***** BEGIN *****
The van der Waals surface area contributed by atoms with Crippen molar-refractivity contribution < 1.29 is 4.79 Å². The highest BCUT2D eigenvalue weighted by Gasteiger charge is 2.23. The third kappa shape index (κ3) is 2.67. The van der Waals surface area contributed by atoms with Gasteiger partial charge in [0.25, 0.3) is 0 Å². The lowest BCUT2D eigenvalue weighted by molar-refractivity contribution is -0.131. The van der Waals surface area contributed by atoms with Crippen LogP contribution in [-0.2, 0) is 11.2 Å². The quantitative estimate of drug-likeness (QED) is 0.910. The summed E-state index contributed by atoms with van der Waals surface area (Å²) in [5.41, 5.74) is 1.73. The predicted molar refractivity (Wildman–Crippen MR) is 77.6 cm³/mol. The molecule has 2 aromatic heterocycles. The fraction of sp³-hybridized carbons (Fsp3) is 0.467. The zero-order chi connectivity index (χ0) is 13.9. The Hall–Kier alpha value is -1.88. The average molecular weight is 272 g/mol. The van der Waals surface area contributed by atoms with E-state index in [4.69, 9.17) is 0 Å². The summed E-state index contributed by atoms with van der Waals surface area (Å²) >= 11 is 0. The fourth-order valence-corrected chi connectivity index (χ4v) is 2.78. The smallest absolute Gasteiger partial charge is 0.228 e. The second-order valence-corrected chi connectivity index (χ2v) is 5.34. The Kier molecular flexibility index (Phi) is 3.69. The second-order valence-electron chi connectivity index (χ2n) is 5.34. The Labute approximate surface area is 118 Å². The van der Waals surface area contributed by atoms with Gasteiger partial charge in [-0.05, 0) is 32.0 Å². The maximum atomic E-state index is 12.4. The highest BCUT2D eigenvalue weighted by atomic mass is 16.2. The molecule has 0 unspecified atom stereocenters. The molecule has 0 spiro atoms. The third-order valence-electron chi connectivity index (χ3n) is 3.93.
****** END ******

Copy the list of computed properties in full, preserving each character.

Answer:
The van der Waals surface area contributed by atoms with Crippen molar-refractivity contribution < 1.29 is 4.79 Å². The highest BCUT2D eigenvalue weighted by Gasteiger charge is 2.23. The third kappa shape index (κ3) is 2.67. The van der Waals surface area contributed by atoms with Gasteiger partial charge in [0.25, 0.3) is 0 Å². The lowest BCUT2D eigenvalue weighted by molar-refractivity contribution is -0.131. The van der Waals surface area contributed by atoms with Crippen LogP contribution in [-0.2, 0) is 11.2 Å². The quantitative estimate of drug-likeness (QED) is 0.910. The summed E-state index contributed by atoms with van der Waals surface area (Å²) in [5.41, 5.74) is 1.73. The predicted molar refractivity (Wildman–Crippen MR) is 77.6 cm³/mol. The molecule has 2 aromatic heterocycles. The fraction of sp³-hybridized carbons (Fsp3) is 0.467. The zero-order chi connectivity index (χ0) is 13.9. The Hall–Kier alpha value is -1.88. The average molecular weight is 272 g/mol. The van der Waals surface area contributed by atoms with E-state index in [4.69, 9.17) is 0 Å². The summed E-state index contributed by atoms with van der Waals surface area (Å²) >= 11 is 0. The fourth-order valence-corrected chi connectivity index (χ4v) is 2.78. The smallest absolute Gasteiger partial charge is 0.228 e. The second-order valence-corrected chi connectivity index (χ2v) is 5.34. The Kier molecular flexibility index (Phi) is 3.69. The second-order valence-electron chi connectivity index (χ2n) is 5.34. The Labute approximate surface area is 118 Å². The van der Waals surface area contributed by atoms with Gasteiger partial charge in [-0.05, 0) is 32.0 Å². The maximum atomic E-state index is 12.4. The highest BCUT2D eigenvalue weighted by atomic mass is 16.2. The molecule has 0 unspecified atom stereocenters. The molecule has 0 spiro atoms. The third-order valence-electron chi connectivity index (χ3n) is 3.93.